What NOT to take

Kathy Steinemann

Kathy Steinemann writes regularly for 111 Travel Directory - Adult Escapes - and 1000 Travel Tips - as well as several other websites.

Planning to travel abroad? Leave these items at home!

Leaving the Figueroa

Anyone who travels regularly is aware of luggage and carry-on restrictions post 9-11. However, if you travel abroad, there are other considerations to keep in mind. No foreign country wants undesirable insects, rodents, or diseases to infiltrate their population via border crossings.

Before reading further, remember that if you have outstanding police warrants or a criminal record, you should probably forget about foreign travel. Period.

What NOT to take with you

Regulations vary by country. The snacks you pack for a domestic flight may not pass customs inspection for an overseas destination. Start with a good dose of 'common sense' and you will quickly realize why most of the items on the following list are not permitted:

- Beer, wine, or other alcoholic beverages that have been opened

- Pets without appropriate vaccination certificates

- Native wildlife

- Weapons - or toys and other items that look like weapons

- Big game bagged while on your safari or hunting trip

- Prescription drugs without an accompanying doctor's prescription

- Drugs, vitamins, or nutritional supplements with unreadable labels

- Illegal drugs or paraphernalia - *DEATH PENALTY* in some countries

- Potted houseplants, seeds, soil, pebbles, or sand

- Natural products like seashells, pieces of coral reef, whalebone

- Uncooked pork, poultry, beef, and other meat or animal products

- Unprocessed or uncooked vegetables, fruits, tubers, roots, etc.

- Hay, straw, oats, and similar items

- Any other natural products that may harbor diseases or pests

- Fireworks and incendiary devices

- Clothing and souvenirs manufactured with any of the above products

Some prohibited articles may be allowed with appropriate permits or certification. If you don't know for sure - don't pack them or bring them back home with you.

What you MUST take with you

Imagine your charging should you go through customs on your return trip and discover that you must pay duty on your laptop computer, digital camera, and jewelry - even though you purchased them in your own country prior to your trip. Yes, it can - and does - happen. Protect yourself!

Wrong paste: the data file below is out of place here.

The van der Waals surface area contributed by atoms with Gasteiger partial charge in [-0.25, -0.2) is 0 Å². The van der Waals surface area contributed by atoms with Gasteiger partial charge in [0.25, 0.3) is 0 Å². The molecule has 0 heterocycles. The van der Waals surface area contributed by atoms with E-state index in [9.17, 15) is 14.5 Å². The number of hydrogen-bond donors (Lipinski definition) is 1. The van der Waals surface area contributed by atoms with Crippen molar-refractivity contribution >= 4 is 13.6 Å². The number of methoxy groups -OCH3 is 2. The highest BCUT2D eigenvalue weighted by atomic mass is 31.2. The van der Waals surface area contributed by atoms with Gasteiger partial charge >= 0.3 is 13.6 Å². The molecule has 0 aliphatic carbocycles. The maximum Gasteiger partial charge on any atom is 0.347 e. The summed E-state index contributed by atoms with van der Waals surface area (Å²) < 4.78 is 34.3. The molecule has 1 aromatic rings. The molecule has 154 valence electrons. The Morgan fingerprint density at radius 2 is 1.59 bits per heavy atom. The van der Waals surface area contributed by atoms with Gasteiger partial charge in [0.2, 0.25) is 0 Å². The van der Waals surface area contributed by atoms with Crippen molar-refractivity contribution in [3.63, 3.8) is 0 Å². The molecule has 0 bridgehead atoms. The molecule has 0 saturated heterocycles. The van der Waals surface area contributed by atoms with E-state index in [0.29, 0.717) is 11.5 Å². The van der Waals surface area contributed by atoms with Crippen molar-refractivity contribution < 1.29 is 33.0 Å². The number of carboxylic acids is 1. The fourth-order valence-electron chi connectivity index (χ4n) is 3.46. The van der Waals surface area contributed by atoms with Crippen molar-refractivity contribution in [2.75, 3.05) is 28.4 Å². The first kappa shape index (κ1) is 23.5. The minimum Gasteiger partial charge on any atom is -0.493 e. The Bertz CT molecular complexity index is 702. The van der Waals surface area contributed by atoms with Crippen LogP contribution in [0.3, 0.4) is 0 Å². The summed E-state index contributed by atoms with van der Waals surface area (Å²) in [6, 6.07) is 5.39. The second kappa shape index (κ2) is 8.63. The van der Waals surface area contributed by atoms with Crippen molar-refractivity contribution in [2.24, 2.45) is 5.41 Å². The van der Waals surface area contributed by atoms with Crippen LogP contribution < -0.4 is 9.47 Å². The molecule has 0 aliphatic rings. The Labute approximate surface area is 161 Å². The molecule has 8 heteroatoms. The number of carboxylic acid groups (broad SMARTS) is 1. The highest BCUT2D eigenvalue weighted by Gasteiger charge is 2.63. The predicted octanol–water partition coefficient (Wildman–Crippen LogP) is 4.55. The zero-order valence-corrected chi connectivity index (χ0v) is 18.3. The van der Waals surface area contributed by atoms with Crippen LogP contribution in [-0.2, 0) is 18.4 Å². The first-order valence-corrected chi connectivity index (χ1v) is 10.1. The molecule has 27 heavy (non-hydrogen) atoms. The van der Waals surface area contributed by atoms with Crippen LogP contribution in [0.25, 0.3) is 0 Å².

Pack copies of documents such as sales receipts, credit card statements, insurance policies, and appraisals for all valuable items to prove ownership and purchase date - especially for anything that looks like new.

No receipts or paperwork? Take a picture of each item next to a newspaper that plainly displays a readable date. Note the serial number(s) with each photo. Keep all photos and paperwork in a safe place along with your passport and other important documents. They will be invaluable when you fill in customs declarations - both leaving and returning.

Do your homework

Spend some time doing research on the internet before you travel. You should be able to find a government or embassy website that provides the regulations online. Do searches such as:

- customs regulations France

- customs regulations Spain

- customs regulations Brazil

- customs regulations USA

Advance investigation may save you considerable time, money, and effort as you pass through each border crossing.

Be aware! The resulting peace of mind will make your holiday much more enjoyable.

 
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  • I was in Akaroa this summer and I noticed a lot of the tourists from off a cruise ship were carrying native pot plants they had bought. I did wonder if they would ever get back to America? When I travelled to the UK, I put in a couple of our Marlborough Wines as a gift, which is o.k. if it is in your luggage. We never had any problems at customs, most of the time they just push you through. Airports aren't really that scary, once you know the routine. At the Heathrow Airport they did really check your reason for visiting, how long you will be there and where you will be staying.
  • Lauren says
    It's good to have a list of what NOT to take rather than the other way around.
  • Cinty says
    OH wow. This is heaps shorter than the 'what to take' :)
  • Wice says
    I believe it is ok and safe to pack aerosols into checked-in luggage (can someone confirm please) but I know that apart from the 100ml size restriction, only aerosols that can be used on the body, are allowed in carry-on baggage.

    Also, watch for lids. I had a 100ml Avene water spray confiscated from me because the plastic dome lid was missing - a long dry flight for me!

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